Not far from the Cotswolds and their sheep flocks, Ducklington Farm is next to an Oxfordshire town famed for its blanket industry.
Witney – which is in the constituency of former Tory prime minister and MP David Cameron – had six blanket mills in the 1800s, all using wool from Cotswold flocks. For more than 300 years, Witney’s blankets were exported all over the world until the last blanket mill closed in 2002.
In the area around Ducklington Farm, there is more arable farming than sheep. But on the farm itself, sheep numbers gradually increased until the arable area was down to between 200 and 300 acres. “We had a combine and a sprayer,” said Randal Strainge, who runs the farm in partnership with his mother Stacey and father Edmund. “But in the end, it was not worth running the equipment. The contractor was doing it for a few years, and he was the only one making money out of it. So we put it down to grass.”
Although the sheep have done well, with Brexit looming, sheep prices falling and costs rising, Mr Strainge took the decision to have a flock reduction sale at the farm on the last weekend in March. His reasons for selling 700 ewes with between 1,200 and 1,300 lambs and between 150 and 160 Suffolk Cross Mule ewe lamb hoggs are compelling. One of the farm’s biggest cost burdens is renting grass, and the hope is that reducing numbers will cut back on this. Another cost is the land at Ducklington Farm, which is very wet clay – so Mr Strainge has to pay for most of the ewes to go away on to lighter, sandy land on dairy farms or turnips for five or six months each year.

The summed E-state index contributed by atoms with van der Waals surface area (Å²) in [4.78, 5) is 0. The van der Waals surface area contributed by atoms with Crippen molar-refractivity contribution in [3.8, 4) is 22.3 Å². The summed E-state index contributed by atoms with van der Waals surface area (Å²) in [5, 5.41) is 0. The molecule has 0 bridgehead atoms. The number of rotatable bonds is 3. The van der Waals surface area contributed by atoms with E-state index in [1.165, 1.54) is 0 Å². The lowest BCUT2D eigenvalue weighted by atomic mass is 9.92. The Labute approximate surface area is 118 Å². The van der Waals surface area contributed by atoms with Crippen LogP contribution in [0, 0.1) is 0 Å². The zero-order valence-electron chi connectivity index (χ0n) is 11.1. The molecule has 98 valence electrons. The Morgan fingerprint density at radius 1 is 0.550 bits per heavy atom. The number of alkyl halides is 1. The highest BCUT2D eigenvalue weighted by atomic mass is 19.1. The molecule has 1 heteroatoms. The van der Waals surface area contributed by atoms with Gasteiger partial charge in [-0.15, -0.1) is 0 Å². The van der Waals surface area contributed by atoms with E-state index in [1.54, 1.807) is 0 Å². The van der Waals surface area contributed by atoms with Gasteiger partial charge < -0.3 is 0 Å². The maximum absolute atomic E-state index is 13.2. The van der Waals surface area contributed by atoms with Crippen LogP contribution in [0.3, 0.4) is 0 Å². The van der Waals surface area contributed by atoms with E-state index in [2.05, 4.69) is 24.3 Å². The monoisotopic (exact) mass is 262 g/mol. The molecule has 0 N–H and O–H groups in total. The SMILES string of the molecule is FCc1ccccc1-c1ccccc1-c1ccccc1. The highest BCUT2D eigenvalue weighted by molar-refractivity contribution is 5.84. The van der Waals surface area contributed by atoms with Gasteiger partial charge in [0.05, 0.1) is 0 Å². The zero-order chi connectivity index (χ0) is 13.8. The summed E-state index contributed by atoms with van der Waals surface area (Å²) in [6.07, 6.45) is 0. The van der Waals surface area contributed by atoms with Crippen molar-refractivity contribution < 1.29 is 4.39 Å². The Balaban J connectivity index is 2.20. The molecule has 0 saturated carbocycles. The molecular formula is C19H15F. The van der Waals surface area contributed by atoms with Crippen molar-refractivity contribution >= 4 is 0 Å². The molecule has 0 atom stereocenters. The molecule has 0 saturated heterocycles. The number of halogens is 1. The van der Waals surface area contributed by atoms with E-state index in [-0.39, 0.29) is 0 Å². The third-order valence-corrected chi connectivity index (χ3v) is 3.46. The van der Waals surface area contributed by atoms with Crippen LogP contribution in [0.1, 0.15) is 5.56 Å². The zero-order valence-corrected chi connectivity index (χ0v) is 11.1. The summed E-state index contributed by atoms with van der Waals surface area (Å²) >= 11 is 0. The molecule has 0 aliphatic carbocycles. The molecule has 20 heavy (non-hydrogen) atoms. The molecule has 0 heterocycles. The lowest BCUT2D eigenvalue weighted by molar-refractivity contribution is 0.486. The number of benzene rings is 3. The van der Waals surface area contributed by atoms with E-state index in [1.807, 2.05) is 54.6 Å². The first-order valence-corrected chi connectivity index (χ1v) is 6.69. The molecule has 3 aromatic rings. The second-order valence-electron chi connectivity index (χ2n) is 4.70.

“Very often it is May before it is dry enough to do anything out there,” Mr Strainge said. “From April until early May, it is very difficult for our lambs.” To take some of the pressure off, he is reducing the lambing in February and concentrating more on April. Even then, the economics are questionable. “Spring lambs need to be making well over £100 a head, and I don’t think we are going to see that.”
Brexit has not helped. “Brexit will make it easier for New Zealand and Australia to sell into this country and harder for us to export,” said Mr Strainge. At the moment, the Ducklington Farm sheep are slaughtered in a local abattoir run by Mutchmeats Ltd in Witney. From there, they go to Smithfield in London and some go to local butchers. Although they are not exported, Mr Strainge fears that Brexit could leave a lot of UK lamb trying to find buyers, and butchers will be tempted to buy the cheapest cuts from anywhere.
Mr Strainge was against Brexit because he knew leaving the European Union would upset sheep prices. In the short term, he was right: the price of February lambs sold immediately after the referendum went up, but the value of lambs he had been feeding heavily on creep before the referendum declined. “Perhaps in five years time we will be back to where we were again. But at the moment there is too much uncertainty about what will happen.”
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